So there I was, in a relaxed, almost Zen like state, performing some final assembly work on of a batch of Stasis Pod electronic kits whilst promising myself that the next kit would definitely require a lot less hand assembly (soldering is hot work you know), when “ping, ping”, my email client started panicking – which brought me back to the real world, muttering profanities about *&$% spam. But, quelle surprise – it wasn’t spam, it was a request from Neil, to come up with some ideas and designs for an electronics kit to light the latest Wild House Models venture – a Medical Console kit which can not only act as a companion to the Stasis Pod but also stand as an independent model in its own right.
So, the my first task was to take a look at the 3D Solidworks electronic models carefully crafted and supplied to me by Roger, Wild House Model’s CAD expert.
Yes, that actually is a rendering and not an already complete model!
The first things that I noticed when I saw the views of the 3d Solidworks design were side entry/exit ports and cable grips for the power and pod cables. This didn’t fit in with my blinkered thinking, as I wanted to use USB connectors and I couldn’t see the entry/exit ports being big enough to fit USB plugs through the cable holes, even though I intended to use micro-USB format this time, rather than the slightly larger (and as it seemed, less popular) mini-USB format. At this stage however, we had already committed to getting the 3D printing of the outer two console assemblies, so what to do? I had a brainwave – or possibly I woke up a bit, and realised that these ports could be utilised for other purposes – of which, more anon.
Now, I had an inkling that something like this project might happen so I had designed the Stasis Pod electronics in such a way that, with a modification to it’s programming, the pod could communicate with other devices. So, this was an ideal candidate to use the connections I had the foresight to provide. Actually, I’m fibbing. The Team were already aware of the fact that the Stasis Pod was capable of being connected to, and had intended the intercommunication all along. Just let the models talk to each other was the brief – simple huh?!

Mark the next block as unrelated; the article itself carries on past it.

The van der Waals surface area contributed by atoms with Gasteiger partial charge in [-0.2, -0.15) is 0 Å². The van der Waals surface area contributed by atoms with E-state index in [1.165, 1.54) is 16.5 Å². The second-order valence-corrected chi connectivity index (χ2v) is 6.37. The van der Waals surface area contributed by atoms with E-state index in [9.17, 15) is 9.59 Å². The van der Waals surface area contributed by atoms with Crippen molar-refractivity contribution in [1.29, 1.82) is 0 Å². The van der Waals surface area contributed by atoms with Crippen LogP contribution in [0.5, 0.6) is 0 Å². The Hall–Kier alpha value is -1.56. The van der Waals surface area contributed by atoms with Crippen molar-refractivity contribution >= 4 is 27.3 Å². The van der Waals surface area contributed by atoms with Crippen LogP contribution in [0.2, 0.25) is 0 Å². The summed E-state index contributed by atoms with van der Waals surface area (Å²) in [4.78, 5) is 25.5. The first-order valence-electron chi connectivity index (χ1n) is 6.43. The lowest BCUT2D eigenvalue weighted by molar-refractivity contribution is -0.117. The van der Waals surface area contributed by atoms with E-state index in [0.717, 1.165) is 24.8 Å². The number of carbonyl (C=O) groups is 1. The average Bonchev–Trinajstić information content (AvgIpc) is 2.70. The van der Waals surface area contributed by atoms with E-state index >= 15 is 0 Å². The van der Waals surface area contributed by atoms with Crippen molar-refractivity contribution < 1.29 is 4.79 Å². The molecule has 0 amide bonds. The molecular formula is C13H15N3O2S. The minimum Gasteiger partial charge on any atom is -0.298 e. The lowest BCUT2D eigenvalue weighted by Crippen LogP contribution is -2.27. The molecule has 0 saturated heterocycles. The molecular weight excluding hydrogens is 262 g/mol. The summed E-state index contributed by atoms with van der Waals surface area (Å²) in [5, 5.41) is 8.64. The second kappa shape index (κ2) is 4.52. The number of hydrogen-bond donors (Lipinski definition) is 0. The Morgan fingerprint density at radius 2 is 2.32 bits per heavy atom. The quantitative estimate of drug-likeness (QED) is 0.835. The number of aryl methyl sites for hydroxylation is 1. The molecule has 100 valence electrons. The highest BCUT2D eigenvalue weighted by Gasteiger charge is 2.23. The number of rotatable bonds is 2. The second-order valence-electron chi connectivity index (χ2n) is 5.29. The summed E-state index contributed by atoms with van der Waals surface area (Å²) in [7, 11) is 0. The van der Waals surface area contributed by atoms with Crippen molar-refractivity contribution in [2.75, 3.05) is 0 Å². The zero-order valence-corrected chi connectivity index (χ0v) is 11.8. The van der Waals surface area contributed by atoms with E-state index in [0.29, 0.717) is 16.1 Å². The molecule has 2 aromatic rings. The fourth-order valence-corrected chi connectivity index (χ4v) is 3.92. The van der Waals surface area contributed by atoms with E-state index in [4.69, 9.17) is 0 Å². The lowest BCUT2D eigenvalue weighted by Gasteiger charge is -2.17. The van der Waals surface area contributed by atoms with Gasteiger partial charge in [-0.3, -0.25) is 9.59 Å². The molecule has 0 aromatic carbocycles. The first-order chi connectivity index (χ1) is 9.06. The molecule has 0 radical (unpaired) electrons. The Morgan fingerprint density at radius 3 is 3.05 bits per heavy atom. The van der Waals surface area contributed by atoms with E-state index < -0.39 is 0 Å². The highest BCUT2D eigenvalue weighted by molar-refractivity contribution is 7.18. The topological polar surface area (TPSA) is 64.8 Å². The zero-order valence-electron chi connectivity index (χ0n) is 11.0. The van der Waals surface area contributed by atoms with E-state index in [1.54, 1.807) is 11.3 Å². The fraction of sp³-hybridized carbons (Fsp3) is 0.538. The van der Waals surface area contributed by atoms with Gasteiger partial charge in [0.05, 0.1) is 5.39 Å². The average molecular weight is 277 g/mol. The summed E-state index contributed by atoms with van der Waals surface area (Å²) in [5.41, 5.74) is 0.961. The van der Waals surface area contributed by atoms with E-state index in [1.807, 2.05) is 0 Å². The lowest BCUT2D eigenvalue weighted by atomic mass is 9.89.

Onwards and upwards. I now knew what had to be done. Ok, say the Medical Console is intended to standalone, with no Stasis Pod for company – whats it going to do? Light up the display screens? Ok, no problem. Flash some lights? Again, ok but not very challenging. Hmmm, why not try to make it reflect the modes of the Stasis Pod, even though its not actually connected to one? Fine, lets add provision for a means to switch the modes of the Medical Console and program accordingly. Cunning plan that really, because now we have just invented a reason for the side cable port(s). Of course, I’m going to claim that I planned that all along, aren’t I?
So, to cut a long story short, what I’ve decided is that the Medical Console will do the change modes thing by means of changing different indicator lights, including an RGB led, using a switch, but if you do connect it to a Stasis Pod you get the full experience. The Stasis Pod modes can now be controlled by the Medical Console switch and/or the Console will just follow the magnetic card switching of the Stasis Pod.
The three display panels will be dynamically edge lit under the control of the onboard microprocessor and the indicator lights will reflect the Medical Console status, also under conditional control.
As a taster, here comes an image of the main board design so far. The unusual shape is so it will fits snugly into the main centre console section of the model. I’ve taken on board the comments from some pod kit builders and Roger, the designer, and I are making sure on this model that the electronics will fit the kit with no need for any screws or spacers – literally drop in, plug ‘n play. The more astute of you may have noticed the second smaller pcb design. This is our means of getting power into the model and power out to the Stasis Pod (yes, the Pod be able to be powered by the Medical Console) and also for communications between the two models.
So keep tuned and I’ll endeavour to expand my ramblings with some demonstration videos as the design progresses, and document the prototype build and test stages in further Blog entries.